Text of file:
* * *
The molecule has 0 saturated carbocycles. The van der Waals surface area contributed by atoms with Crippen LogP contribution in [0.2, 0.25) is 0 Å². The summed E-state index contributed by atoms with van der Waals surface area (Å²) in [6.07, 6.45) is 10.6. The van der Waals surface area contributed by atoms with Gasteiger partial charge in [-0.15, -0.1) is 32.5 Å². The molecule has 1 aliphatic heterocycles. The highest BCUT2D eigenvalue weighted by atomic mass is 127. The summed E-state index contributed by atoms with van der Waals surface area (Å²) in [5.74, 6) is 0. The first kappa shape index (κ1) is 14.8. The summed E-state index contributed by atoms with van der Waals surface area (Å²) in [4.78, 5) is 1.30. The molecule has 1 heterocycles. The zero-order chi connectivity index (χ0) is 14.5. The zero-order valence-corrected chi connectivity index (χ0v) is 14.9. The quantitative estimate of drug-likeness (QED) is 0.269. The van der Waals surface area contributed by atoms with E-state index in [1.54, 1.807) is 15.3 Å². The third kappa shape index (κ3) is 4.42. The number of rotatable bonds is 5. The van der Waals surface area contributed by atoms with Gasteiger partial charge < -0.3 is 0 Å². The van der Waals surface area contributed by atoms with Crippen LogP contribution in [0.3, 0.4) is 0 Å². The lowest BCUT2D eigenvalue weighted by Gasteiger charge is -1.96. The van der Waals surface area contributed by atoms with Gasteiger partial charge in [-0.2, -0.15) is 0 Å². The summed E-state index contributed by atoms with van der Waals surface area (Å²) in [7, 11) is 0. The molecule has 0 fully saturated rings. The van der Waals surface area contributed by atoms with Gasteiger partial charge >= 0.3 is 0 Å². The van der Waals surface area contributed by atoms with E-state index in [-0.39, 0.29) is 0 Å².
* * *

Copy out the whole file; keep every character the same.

The molecule has 0 saturated carbocycles. The van der Waals surface area contributed by atoms with Crippen LogP contribution in [0.2, 0.25) is 0 Å². The summed E-state index contributed by atoms with van der Waals surface area (Å²) in [6.07, 6.45) is 10.6. The van der Waals surface area contributed by atoms with Gasteiger partial charge in [-0.15, -0.1) is 32.5 Å². The molecule has 1 aliphatic heterocycles. The highest BCUT2D eigenvalue weighted by atomic mass is 127. The summed E-state index contributed by atoms with van der Waals surface area (Å²) in [5.74, 6) is 0. The first kappa shape index (κ1) is 14.8. The summed E-state index contributed by atoms with van der Waals surface area (Å²) in [4.78, 5) is 1.30. The molecule has 1 heterocycles. The zero-order chi connectivity index (χ0) is 14.5. The zero-order valence-corrected chi connectivity index (χ0v) is 14.9. The quantitative estimate of drug-likeness (QED) is 0.269. The van der Waals surface area contributed by atoms with E-state index in [1.54, 1.807) is 15.3 Å². The third kappa shape index (κ3) is 4.42. The number of rotatable bonds is 5. The van der Waals surface area contributed by atoms with Gasteiger partial charge < -0.3 is 0 Å². The van der Waals surface area contributed by atoms with Crippen LogP contribution in [0.3, 0.4) is 0 Å². The lowest BCUT2D eigenvalue weighted by Gasteiger charge is -1.96. The van der Waals surface area contributed by atoms with Gasteiger partial charge in [-0.2, -0.15) is 0 Å². The summed E-state index contributed by atoms with van der Waals surface area (Å²) in [7, 11) is 0. The molecule has 0 fully saturated rings. The van der Waals surface area contributed by atoms with Gasteiger partial charge >= 0.3 is 0 Å². The van der Waals surface area contributed by atoms with E-state index in [-0.39, 0.29) is 0 Å².